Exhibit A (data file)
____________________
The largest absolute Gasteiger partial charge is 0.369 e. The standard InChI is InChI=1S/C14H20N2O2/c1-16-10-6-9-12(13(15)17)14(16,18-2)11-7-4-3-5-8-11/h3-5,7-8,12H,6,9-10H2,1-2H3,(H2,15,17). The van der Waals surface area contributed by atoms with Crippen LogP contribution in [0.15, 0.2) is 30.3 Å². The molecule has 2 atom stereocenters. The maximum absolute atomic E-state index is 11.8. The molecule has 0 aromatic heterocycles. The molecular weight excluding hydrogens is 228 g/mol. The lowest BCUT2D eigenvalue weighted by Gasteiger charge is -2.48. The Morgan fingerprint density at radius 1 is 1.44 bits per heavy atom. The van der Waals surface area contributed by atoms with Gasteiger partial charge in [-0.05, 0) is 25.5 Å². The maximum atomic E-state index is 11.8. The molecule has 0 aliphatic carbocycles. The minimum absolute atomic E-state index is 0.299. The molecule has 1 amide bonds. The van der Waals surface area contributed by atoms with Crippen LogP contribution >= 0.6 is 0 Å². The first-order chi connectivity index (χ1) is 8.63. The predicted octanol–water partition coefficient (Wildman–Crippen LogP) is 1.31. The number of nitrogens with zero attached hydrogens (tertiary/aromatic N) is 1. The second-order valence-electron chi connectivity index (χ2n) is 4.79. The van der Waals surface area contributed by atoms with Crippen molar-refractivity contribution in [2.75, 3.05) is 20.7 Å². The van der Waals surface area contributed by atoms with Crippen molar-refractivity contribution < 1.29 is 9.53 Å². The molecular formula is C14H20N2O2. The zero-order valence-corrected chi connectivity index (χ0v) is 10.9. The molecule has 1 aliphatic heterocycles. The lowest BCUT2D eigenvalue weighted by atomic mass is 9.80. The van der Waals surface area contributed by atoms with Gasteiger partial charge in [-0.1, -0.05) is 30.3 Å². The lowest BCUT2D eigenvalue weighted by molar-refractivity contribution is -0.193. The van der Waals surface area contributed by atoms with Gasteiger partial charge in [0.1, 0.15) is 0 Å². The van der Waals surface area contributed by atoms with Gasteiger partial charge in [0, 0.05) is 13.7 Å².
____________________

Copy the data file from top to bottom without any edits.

The largest absolute Gasteiger partial charge is 0.369 e. The standard InChI is InChI=1S/C14H20N2O2/c1-16-10-6-9-12(13(15)17)14(16,18-2)11-7-4-3-5-8-11/h3-5,7-8,12H,6,9-10H2,1-2H3,(H2,15,17). The van der Waals surface area contributed by atoms with Crippen LogP contribution in [0.15, 0.2) is 30.3 Å². The molecule has 2 atom stereocenters. The maximum absolute atomic E-state index is 11.8. The molecule has 0 aromatic heterocycles. The molecular weight excluding hydrogens is 228 g/mol. The lowest BCUT2D eigenvalue weighted by Gasteiger charge is -2.48. The Morgan fingerprint density at radius 1 is 1.44 bits per heavy atom. The van der Waals surface area contributed by atoms with Gasteiger partial charge in [-0.05, 0) is 25.5 Å². The maximum atomic E-state index is 11.8. The molecule has 0 aliphatic carbocycles. The minimum absolute atomic E-state index is 0.299. The molecule has 1 amide bonds. The van der Waals surface area contributed by atoms with Crippen LogP contribution >= 0.6 is 0 Å². The first-order chi connectivity index (χ1) is 8.63. The predicted octanol–water partition coefficient (Wildman–Crippen LogP) is 1.31. The number of nitrogens with zero attached hydrogens (tertiary/aromatic N) is 1. The second-order valence-electron chi connectivity index (χ2n) is 4.79. The van der Waals surface area contributed by atoms with Crippen molar-refractivity contribution in [2.75, 3.05) is 20.7 Å². The van der Waals surface area contributed by atoms with Crippen molar-refractivity contribution < 1.29 is 9.53 Å². The molecular formula is C14H20N2O2. The zero-order valence-corrected chi connectivity index (χ0v) is 10.9. The molecule has 1 aliphatic heterocycles. The lowest BCUT2D eigenvalue weighted by atomic mass is 9.80. The van der Waals surface area contributed by atoms with Gasteiger partial charge in [-0.1, -0.05) is 30.3 Å². The lowest BCUT2D eigenvalue weighted by molar-refractivity contribution is -0.193. The van der Waals surface area contributed by atoms with Gasteiger partial charge in [0.1, 0.15) is 0 Å². The van der Waals surface area contributed by atoms with Gasteiger partial charge in [0, 0.05) is 13.7 Å².